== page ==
Ryanair’s shares plunged and shares in EasyJet dropped by almost a fifth at one stage.
Adding to the market turmoil, shares in IAG - the Aer Lingus, British Airways and Iberian group - also shed 20% of their value, in an initial sell-off that marked one of the steepest fallers on the London stock market.
Ryanair Europe’s largest budget airline and EasyJet the second-largest budget airline both grew their businesses by capitalising on the creation of a single EU aviation market in the 1990s, which allows EU airlines to operate services freely on any route within the bloc.
International Airlines Group - IAG - warned about the risk that any economic slowdown stemming from Britain’s vote to leave the EU will significantly reduce air travel.
The immediate impact on the sector is associated with the fall in sterling against the dollar, as fuel, leasing and maintenance costs for airlines are all denominated in the US currency.
The dramatic plunge in the value of sterling will push up costs for UK-based carriers.
However, according to IATA - the International Air Transport Association - the big issue in the longer term is aviation regulation.
The UK faces a trade-off between accessing the European single aviation market and having the policy freedom to set its own regulations .
IATA went on to warn that “market access considerations go beyond the UK-EU routes”. The UK’s routes to the rest of the world will also be affected.
The most high-profile of these is the EU-US so-called Open Skies agreement which entered into force in 2008.
Depending on the terms of exit, bilateral agreements with the EU and the other major trading blocs such as the US could be negotiated, but IATA warns that in these negotiations “the UK would lack the bargaining power of a 500 million population trade bloc such as the EU”.
A key feature of these agreements is they apply to those airlines registered in the country signing the bilateral agreement.
There is potentially a way open for IAG and EasyJet to side-step the regulatory uncertainty and business disruption by moving their head office operations and aircraft registrations to Dublin, or Madrid or another EU member state.
Availing of access to the European single aviation market in this way opens up the associated bilateral agreements with the rest of the world.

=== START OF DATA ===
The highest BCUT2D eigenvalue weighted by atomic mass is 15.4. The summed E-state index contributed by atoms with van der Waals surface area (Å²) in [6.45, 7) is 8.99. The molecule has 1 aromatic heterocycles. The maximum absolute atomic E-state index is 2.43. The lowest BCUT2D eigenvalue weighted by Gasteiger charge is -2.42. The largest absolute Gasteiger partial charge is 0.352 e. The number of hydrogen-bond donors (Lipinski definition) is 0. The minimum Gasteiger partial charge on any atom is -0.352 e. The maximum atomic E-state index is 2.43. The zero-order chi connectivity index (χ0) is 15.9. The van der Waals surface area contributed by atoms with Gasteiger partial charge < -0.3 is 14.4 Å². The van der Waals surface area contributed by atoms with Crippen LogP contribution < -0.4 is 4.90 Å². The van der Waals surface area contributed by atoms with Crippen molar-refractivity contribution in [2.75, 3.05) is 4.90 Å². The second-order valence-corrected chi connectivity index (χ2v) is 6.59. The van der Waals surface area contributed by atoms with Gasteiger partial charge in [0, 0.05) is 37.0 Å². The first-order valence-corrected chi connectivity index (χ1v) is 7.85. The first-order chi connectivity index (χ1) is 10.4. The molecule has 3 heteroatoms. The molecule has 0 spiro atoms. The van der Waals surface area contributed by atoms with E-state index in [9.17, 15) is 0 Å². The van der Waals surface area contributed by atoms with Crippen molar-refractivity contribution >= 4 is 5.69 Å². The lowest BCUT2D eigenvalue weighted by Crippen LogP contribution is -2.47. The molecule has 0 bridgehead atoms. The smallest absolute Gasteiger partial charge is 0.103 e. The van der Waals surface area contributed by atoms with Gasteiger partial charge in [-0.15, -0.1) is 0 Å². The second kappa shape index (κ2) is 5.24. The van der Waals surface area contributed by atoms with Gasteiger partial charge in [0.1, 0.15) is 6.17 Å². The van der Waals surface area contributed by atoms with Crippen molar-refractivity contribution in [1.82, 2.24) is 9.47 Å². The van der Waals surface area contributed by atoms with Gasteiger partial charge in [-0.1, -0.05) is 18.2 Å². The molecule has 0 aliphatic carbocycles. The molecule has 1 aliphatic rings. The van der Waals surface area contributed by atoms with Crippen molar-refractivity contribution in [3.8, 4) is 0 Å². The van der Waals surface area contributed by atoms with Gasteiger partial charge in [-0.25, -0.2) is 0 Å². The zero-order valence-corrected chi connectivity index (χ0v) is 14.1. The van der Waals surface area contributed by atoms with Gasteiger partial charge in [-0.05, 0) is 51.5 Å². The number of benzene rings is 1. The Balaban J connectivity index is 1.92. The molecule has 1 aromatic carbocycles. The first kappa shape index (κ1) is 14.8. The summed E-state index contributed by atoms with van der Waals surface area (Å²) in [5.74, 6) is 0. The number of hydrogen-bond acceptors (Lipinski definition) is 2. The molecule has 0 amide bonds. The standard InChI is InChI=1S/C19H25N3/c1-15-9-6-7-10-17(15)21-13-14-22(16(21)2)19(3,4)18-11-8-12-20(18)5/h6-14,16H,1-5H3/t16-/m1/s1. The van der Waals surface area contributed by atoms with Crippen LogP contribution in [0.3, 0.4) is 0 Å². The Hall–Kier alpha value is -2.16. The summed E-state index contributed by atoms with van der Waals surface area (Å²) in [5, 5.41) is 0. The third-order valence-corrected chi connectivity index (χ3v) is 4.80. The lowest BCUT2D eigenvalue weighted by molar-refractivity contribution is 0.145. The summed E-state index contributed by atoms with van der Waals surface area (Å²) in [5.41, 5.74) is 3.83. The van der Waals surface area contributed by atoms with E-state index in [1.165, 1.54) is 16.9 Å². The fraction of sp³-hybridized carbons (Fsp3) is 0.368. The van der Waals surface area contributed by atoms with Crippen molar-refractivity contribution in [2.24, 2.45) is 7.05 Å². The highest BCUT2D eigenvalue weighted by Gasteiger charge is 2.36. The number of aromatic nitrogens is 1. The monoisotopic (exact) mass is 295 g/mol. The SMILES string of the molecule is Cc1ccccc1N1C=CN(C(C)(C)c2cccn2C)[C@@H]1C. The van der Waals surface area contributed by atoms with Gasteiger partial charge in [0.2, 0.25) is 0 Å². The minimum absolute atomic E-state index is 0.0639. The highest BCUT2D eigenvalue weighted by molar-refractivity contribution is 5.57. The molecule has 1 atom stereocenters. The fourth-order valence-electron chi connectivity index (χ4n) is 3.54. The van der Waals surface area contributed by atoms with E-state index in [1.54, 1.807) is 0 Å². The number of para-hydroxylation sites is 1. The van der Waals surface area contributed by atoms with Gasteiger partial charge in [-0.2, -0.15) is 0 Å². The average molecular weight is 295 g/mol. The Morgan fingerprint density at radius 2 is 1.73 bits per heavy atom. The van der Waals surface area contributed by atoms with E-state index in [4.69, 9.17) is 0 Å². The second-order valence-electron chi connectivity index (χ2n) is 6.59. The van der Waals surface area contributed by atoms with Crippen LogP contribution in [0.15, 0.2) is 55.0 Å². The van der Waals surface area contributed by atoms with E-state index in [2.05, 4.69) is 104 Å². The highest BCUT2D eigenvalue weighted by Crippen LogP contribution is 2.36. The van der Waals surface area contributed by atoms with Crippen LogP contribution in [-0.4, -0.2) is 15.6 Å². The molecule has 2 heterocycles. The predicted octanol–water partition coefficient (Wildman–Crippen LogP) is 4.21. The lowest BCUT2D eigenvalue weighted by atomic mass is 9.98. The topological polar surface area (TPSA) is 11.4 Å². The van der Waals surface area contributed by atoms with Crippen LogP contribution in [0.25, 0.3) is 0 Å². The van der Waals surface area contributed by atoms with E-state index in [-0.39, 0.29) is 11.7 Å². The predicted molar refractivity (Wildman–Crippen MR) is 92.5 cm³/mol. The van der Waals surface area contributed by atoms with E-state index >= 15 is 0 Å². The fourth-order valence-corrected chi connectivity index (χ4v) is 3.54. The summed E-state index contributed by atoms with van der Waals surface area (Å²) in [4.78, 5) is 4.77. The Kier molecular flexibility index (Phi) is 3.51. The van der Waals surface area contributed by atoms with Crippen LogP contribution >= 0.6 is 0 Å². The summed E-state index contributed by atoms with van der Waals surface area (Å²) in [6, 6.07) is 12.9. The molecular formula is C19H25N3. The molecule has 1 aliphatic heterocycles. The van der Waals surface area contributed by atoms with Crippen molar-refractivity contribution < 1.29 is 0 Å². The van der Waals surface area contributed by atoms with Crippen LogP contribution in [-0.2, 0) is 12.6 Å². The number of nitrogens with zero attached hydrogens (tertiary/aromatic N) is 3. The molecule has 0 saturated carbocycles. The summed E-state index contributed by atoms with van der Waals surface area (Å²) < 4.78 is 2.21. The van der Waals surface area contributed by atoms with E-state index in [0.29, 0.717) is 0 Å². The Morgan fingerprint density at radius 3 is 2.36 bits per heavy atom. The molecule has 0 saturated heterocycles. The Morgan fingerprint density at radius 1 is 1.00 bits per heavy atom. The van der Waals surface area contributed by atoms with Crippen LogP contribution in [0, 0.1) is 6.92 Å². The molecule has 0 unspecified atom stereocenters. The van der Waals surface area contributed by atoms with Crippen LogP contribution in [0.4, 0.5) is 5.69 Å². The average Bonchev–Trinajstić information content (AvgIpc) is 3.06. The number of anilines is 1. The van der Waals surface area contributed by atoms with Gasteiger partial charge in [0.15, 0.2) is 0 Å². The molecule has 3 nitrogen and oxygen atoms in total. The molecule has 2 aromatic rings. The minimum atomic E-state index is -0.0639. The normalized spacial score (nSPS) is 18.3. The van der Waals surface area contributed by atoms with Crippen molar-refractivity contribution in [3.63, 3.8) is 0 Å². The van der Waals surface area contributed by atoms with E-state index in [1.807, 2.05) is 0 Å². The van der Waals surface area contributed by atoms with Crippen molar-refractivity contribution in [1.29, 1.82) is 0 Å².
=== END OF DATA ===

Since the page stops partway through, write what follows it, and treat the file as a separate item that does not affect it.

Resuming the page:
For IAG, which has only 17% of its total capacity exposed to the intra-EU passenger market, the issue is the continued easy access to the global markets beyond Europe.
Prolonged negotiations by UK officials with all the other countries in which British Airways operates would have profound implications for customers and shareholders.
A shift in headquarters and aircraft registration could be an economic imperative for IAG chief executive Willie Walsh and his team of advisers.
For Michael O Leary and the team at Ryanair, the issue is all about the EU where 58% of its capacity excepting the UK is anchored.
“Ryanair’s widespread operations from the UK are reliant on the UK’s membership of the single aviation area,” said HSBC analyst Andrew Lobbenberg.
“We estimate 30% of Ryanair’s capacity would be uncertain,” he said. Lack of easy access to the European single aviation market will inevitably hit their trading in the short term. Depending on the terms of the UK’s exit agreement, it may also seriously affect long-term prospects.
Already, Ryanair has indicated its next new aircraft purchase will be allocated to non-UK routes, which one can take a code for development of other hubs in major population centres in Poland, Germany, France, Italy or Spain and therefore reducings its UK exposure.
EasyJet, which has 24% of its capacity tied up with flights across the EU, has warned of the impact on its business, and may also have to consider its options to relocate its business registration.
Carolyn McCall, the chief executive, wrote earlier in the week to the UK government and the European Commission requesting an early lifting of the uncertainty.
John Whelan is a leading international trade consultant.